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Cry1Ac-mediated resistance to tomato leaf miner (Tuta absoluta) in tomato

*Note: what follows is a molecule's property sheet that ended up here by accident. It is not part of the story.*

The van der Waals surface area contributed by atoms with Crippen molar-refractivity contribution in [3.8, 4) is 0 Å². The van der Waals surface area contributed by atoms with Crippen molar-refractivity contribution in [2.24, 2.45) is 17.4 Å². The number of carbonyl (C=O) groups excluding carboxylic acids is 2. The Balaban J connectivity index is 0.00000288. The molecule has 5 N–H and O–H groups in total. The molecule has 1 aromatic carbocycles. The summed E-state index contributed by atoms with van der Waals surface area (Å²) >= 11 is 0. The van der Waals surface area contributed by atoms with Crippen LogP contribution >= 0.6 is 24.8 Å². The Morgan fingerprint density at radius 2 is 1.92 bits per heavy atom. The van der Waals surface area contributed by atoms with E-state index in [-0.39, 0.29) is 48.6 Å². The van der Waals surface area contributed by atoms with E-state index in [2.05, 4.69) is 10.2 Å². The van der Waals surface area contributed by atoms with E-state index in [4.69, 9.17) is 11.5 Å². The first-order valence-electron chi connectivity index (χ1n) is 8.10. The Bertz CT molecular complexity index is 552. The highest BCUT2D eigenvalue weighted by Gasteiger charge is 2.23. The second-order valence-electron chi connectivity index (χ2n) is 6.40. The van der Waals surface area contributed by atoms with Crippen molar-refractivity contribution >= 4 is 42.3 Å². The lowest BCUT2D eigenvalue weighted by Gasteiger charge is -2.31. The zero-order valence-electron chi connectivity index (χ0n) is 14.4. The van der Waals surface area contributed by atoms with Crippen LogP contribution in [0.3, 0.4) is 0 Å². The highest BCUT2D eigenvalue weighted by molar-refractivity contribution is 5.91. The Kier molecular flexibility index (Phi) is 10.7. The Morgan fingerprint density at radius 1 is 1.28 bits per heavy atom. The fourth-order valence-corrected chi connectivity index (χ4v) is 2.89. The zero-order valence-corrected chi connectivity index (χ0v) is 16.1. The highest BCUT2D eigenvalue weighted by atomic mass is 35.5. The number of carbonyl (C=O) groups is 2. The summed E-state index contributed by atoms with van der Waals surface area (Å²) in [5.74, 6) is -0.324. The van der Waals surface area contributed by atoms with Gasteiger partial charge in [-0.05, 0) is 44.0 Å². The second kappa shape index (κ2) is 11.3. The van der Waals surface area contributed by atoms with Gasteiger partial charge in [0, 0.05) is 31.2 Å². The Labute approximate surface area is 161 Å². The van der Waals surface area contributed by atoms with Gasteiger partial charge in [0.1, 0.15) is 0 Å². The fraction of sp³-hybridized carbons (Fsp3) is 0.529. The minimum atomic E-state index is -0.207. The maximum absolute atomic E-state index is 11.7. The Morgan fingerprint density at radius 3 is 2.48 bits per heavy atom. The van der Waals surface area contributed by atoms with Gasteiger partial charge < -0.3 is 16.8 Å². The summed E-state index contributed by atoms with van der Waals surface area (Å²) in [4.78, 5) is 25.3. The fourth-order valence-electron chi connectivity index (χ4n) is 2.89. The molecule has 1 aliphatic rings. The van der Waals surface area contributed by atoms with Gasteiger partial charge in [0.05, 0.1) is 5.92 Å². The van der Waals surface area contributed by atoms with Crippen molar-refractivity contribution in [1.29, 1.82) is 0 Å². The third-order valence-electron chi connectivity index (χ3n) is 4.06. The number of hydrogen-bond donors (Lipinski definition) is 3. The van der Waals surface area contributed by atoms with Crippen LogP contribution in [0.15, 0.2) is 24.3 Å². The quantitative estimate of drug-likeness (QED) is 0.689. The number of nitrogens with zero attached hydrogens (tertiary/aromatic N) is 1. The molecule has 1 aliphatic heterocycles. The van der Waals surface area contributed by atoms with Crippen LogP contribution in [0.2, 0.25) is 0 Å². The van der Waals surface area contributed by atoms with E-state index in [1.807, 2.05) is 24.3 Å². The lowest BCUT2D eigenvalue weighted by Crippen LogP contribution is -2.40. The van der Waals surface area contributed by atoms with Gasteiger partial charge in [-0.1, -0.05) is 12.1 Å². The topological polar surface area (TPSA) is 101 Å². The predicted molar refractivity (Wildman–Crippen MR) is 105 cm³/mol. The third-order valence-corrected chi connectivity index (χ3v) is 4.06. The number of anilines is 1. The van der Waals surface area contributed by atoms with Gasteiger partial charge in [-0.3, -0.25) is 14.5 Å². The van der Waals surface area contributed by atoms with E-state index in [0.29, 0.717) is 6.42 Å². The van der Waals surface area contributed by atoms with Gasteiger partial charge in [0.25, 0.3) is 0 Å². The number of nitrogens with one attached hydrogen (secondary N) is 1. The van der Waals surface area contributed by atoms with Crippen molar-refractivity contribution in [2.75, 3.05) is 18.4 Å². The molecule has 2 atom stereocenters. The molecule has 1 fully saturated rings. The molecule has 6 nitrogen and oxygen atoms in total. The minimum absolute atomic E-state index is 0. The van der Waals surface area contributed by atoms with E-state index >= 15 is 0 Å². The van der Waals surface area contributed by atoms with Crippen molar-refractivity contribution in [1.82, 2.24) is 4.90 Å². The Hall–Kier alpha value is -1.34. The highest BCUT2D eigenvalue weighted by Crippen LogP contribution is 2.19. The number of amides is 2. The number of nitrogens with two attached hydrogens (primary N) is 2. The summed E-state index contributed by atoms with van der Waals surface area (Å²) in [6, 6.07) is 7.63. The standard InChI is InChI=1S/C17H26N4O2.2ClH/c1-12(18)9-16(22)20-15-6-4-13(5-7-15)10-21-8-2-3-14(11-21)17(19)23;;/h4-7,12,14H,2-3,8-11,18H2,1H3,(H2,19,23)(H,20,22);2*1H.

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Tomato leaf miner (Tuta absoluta) is a major pest of tomato in regions with hot climates such as South America and the Mediterranean. This insect feeds on almost every part of the plant and forms galleries while feeding on the plant’s inner tissues. Thus, it can cause plant death and is costly and difficult to control with chemical sprays. In this study, we transferred a modified Bacillus thuringiensis cry1Ac gene to tomato plants via Agrobacterium tumefaciens mediated transformation. Introduction of the cry1Ac gene to the tomato genome was confirmed with PCR and Southern blot analysis in 12 independent events. Insertion sites of the transgene in the tomato genome were determined with TAIL-PCR (thermal asymmetric interlaced polymerase chain reaction) for four selected transgenic lines. Cry1Ac gene expression was verified at both the transcriptional and translational levels, with RT-qPCR and Western blot analyses, respectively. Expression of the Cry1Ac protein in tomato resulted in T. absoluta mortality rates of 38–100% depending on transgenic line. In addition, gallery formation was reduced in 57–100% of the transgenic plants. Moreover, it was found that a single copy of the gene in the hemizygous condition is sufficient to confer tolerance to leaf miner. This is the first reported development of tomato plants resistant to T. absoluta. These transgenic plants are promising for development of commercial tomato cultivars resistant to leaf miner, which will limit the use of environmentally harmful chemicals for control of this pest.